Inventory of a saint’s shrine, 1307

I mentioned votive ships in a post some time back and while I was weeding my collection of notes and xeroxed articles from my college days, I came across a couple of pages I’d copied from Miracles and pilgrims: popular beliefs in Medieval England by Ronald C. Finucane.  I don’t remember a lot of detail from that book, certainly not enough for a review, but I do recall that it was filled with statistics and numbers.

Thomas Cantilupe — bishop of Hereford and later canonized as a saint in 1320 — had a shrine erected after his death.  In 1307, a papal delegation inventoried the shrine to see what offerings had been left by those seeking cures or other favors, or offering thanks for prayers answered, and they counted the following list of items.

  1. 170 silver ships
  2. 41 wax ships
  3. 129 silver images of various limbs
  4. 436 wax images of people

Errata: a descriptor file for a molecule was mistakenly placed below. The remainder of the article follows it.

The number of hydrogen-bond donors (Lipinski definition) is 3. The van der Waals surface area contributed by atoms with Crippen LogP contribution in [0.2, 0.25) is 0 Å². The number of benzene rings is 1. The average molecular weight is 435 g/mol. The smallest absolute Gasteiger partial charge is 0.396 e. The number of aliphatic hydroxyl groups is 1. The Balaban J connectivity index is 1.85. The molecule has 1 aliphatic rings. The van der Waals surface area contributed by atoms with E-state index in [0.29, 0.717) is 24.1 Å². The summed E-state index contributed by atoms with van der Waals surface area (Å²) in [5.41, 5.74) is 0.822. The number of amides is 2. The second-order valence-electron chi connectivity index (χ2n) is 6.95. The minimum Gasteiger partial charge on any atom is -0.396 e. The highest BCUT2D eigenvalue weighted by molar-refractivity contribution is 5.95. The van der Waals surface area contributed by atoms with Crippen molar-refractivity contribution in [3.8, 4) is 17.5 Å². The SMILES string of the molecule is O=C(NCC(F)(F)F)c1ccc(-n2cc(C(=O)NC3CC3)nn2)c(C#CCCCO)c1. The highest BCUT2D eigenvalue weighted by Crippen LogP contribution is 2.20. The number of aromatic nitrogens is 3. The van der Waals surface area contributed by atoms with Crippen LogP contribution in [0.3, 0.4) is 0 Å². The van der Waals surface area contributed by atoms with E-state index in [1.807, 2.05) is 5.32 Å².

5. 1200 wax images of body parts and limbs
  6. 77 figures of horses, animals, and birds
  7. an uncountable number of (wax?) eyes, breasts, teeth, and ears
  8. 95 silk or linen children’s shifts
  9. 108 walking sticks for cripples (presumably left by the cured?)
  10. three carts
  11. one wax cart
  12. 10 large square candles
  13. 38 cloths of silk and gold
  14. many belts
  15. 450 gold rings
  16. 70 silver rings
  17. 65 gold brooches and pins
  18. 31 silver brooches and pins
  19. diverse precious stones and other uncounted pieces of ladies’ jewelry
  20. iron chains left by prisoners
  21. anchors of ships
  22. lances, spears, swords, and knives
  23. uncounted coins